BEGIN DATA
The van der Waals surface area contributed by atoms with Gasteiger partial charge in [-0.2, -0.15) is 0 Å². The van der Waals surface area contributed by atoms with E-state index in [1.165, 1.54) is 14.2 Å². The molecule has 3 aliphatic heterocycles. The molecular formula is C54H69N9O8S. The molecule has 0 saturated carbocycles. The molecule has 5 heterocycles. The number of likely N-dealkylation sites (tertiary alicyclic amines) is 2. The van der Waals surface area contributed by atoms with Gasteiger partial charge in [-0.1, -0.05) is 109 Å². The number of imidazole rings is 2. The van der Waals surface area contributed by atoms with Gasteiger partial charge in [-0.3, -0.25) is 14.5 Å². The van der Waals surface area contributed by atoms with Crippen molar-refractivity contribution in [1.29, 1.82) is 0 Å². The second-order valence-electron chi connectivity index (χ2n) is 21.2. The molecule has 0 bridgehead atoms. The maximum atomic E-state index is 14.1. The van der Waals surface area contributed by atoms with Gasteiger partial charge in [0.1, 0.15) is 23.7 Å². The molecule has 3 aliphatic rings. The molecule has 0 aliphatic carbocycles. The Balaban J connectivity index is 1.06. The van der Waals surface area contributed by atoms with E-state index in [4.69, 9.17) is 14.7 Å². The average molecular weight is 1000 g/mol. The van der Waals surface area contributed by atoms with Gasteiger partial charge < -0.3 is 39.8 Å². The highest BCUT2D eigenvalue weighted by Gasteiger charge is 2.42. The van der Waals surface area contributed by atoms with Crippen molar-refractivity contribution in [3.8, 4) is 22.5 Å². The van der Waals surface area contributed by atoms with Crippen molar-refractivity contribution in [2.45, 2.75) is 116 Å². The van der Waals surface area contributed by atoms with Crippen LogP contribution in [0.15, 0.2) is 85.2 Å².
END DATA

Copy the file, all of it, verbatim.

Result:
The van der Waals surface area contributed by atoms with Gasteiger partial charge in [-0.2, -0.15) is 0 Å². The van der Waals surface area contributed by atoms with E-state index in [1.165, 1.54) is 14.2 Å². The molecule has 3 aliphatic heterocycles. The molecular formula is C54H69N9O8S. The molecule has 0 saturated carbocycles. The molecule has 5 heterocycles. The number of likely N-dealkylation sites (tertiary alicyclic amines) is 2. The van der Waals surface area contributed by atoms with Gasteiger partial charge in [-0.1, -0.05) is 109 Å². The number of imidazole rings is 2. The van der Waals surface area contributed by atoms with Gasteiger partial charge in [-0.3, -0.25) is 14.5 Å². The van der Waals surface area contributed by atoms with Crippen molar-refractivity contribution in [1.29, 1.82) is 0 Å². The second-order valence-electron chi connectivity index (χ2n) is 21.2. The molecule has 0 bridgehead atoms. The maximum atomic E-state index is 14.1. The van der Waals surface area contributed by atoms with Gasteiger partial charge in [0.1, 0.15) is 23.7 Å². The molecule has 3 aliphatic rings. The molecule has 0 aliphatic carbocycles. The Balaban J connectivity index is 1.06. The van der Waals surface area contributed by atoms with E-state index in [4.69, 9.17) is 14.7 Å². The average molecular weight is 1000 g/mol. The van der Waals surface area contributed by atoms with Gasteiger partial charge < -0.3 is 39.8 Å². The highest BCUT2D eigenvalue weighted by Gasteiger charge is 2.42. The van der Waals surface area contributed by atoms with Crippen molar-refractivity contribution in [3.8, 4) is 22.5 Å². The van der Waals surface area contributed by atoms with Crippen molar-refractivity contribution in [2.45, 2.75) is 116 Å². The van der Waals surface area contributed by atoms with Crippen LogP contribution in [0.15, 0.2) is 85.2 Å².